The basic rule is to accompany the meat with red wine, but it’s not so simple. Type of meat, preparation and sauce influence influence has to be chosen. Here, tips to enhance this mix.
What kind of meat? Beef, veal, pork, lamb, goat, game, etc. How is it prepared? In the oven, barbequed, fried, grilled, boiled, raw, etc. With what sauce? Cream, tomatoes, with wine, sweet and sour, etc.
Obviously, a red wine will always go well with any of them but there will be times when special wines are needed, of great concentration, body, ageing.
Here, Cabernet Sauvignon, Syrah and Merlot never fail
Wine with carpaccio?
The original carpaccio is a piece of raw meat, cold, cut in thin strips with a slice of parmegiano cheese seasoned with drops of lemon juice. It goes well with a medium bodied red wine, such as Marques de Casa Concha Merlot.
Wine with steak tartar?
Classic preparation based on raw minced beef dressed with Lea and Perrins sauce, capers, raw egg and lemon. An aromatic dish that goes well with rosé aromatic wines, like Casillero del Diablo Rosé.
Wine with grilled steak?
A simple piece of meat cooked simply on the grill pairs well with dry red wines, young and medium bodied, such as Casillero del Diablo Merlot. Seasoned with pepper, the wine should be more fully bodied, like Marques de Casa Concha Carmenere.
With with barbecued meats?
The principle of cooking meats on the barbecue is to preserve their peculiar characteristics, without much aromatic treatment and seasoned with salt, reaching a point of cooking that respects their texture and juices. The most tender the better.
Barbecued beef goes well with Cabernet Sauvignon, Carmenere, Syrah, and Malbec. Barbecued chicken goes well with light reds, such as Marques de Casa Concha Pinot Noir.
Wine with roasts?
Roasted meats in the oven concentrate the original flavors and those of the seasonings used in their preparation, above all when cooked slowly. They require wines with body, concentrated, complex. Red wines like Cabernet Sauvignon, Syrah, Malbec and Merlot.
Wine with ossobuco?
A concentrated dish like this requires red wines that are meaty, full. Red wines like Terrunyo Cabernet Sauvignon.
Wine with roast beef?
The tenderness of the meat and cooking in the oven, very hot to start with and then a little lower to preserve the red inside and its juices, are the secrets of good roast beef. It requires noble red wines that do honor to the meat: Cabernet Sauvignon, Carmenere, Merlot and Malbec.
Wine with pork meat?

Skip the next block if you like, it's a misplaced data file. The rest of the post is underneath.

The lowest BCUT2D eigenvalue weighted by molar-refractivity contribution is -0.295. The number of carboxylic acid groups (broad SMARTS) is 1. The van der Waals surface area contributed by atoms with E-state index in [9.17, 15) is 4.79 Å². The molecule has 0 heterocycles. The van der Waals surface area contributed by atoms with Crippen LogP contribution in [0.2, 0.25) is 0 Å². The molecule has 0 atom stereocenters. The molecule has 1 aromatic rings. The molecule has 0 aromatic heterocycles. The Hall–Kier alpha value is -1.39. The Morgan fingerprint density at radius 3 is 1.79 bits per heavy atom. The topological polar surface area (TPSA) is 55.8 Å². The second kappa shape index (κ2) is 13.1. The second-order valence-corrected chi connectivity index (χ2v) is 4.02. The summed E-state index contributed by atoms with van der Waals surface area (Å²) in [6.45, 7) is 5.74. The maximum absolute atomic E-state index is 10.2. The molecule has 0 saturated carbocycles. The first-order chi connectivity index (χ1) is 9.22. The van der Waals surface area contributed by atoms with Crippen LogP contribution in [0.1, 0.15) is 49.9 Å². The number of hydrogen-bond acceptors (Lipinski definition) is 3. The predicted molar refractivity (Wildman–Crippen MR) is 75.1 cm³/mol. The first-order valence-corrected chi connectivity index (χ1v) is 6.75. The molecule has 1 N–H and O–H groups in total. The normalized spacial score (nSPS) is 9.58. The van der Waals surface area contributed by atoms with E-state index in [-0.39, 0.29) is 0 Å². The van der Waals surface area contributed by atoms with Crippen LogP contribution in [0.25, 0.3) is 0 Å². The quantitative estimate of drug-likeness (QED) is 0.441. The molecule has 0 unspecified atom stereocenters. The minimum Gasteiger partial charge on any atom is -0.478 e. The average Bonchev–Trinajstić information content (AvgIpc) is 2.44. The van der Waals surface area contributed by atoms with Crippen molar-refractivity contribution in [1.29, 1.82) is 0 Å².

Red wines of different structures that are not very tannic, like Casillero del Diablo Carmenere. Also full bodied white wines, aged in wood, such as Casillero del Diablo Viognier. When fruit is used to provide a sweet touch, you should look for wines of sweet tannins: Syrah, Malbec, or Carmenere.
Wine with veal meat?
Veal requires smooth red wines, such as Marques de Casa Concha Pinot Noir, or white wines of medium structure like Gran Reserva Serie Riberas Chardonnay, always bearing in mind the type of cooking and the sauce.
Wine with sausage?
Wine with lamb?
Lamb blends well with red wines of all types. If the lamb is young, we recommend Casillero del Diablo Shiraz to balance the tender meat.
When the meat is from an adult animal, the wine should be a structured, bodied, and tannic red: Terrunyo Cabernet Sauvignon or Terrunyo Carmenere.
Wine with goat meat?
Goat meat is less fatty than lamb and has a characteristic flavor, precise, intense, that varies according to the age of the animal. It requires mature reds, bodied, not necessarily tannic: Merlot, Syrah and Malbec.
With with fowl meat?
The meat of birds is versatile, varied and has different levels of flavor and texture, depending on whether it is chicken, turkey, duck or game birds.
Chicken meat goes well with white wines and young red wines, without tannins, although some more seasoned sauces will require aromatic, fruity wines.
Turkey meat, especially oven cooked, goes well with young, medium bodied red wines. On special occasions, like Thanksgiving Day or Christmas, the turkey is usually accompanied by intense-flavored dressings, often sweet, which required the most intense red wines: Casillero del Diablo Syrah o Casillero del Diablo Merlot.
Duck, more fatty, requires red wines of good structure: Syrah or Cabernet Sauvignon. Game bird meat generally goes well with medium or great structured red wines, depending on whether it is partridge or pheasant. Ostrich meat is red and lean and goes well with young red wines, like Marques de Casa Concha Merlot.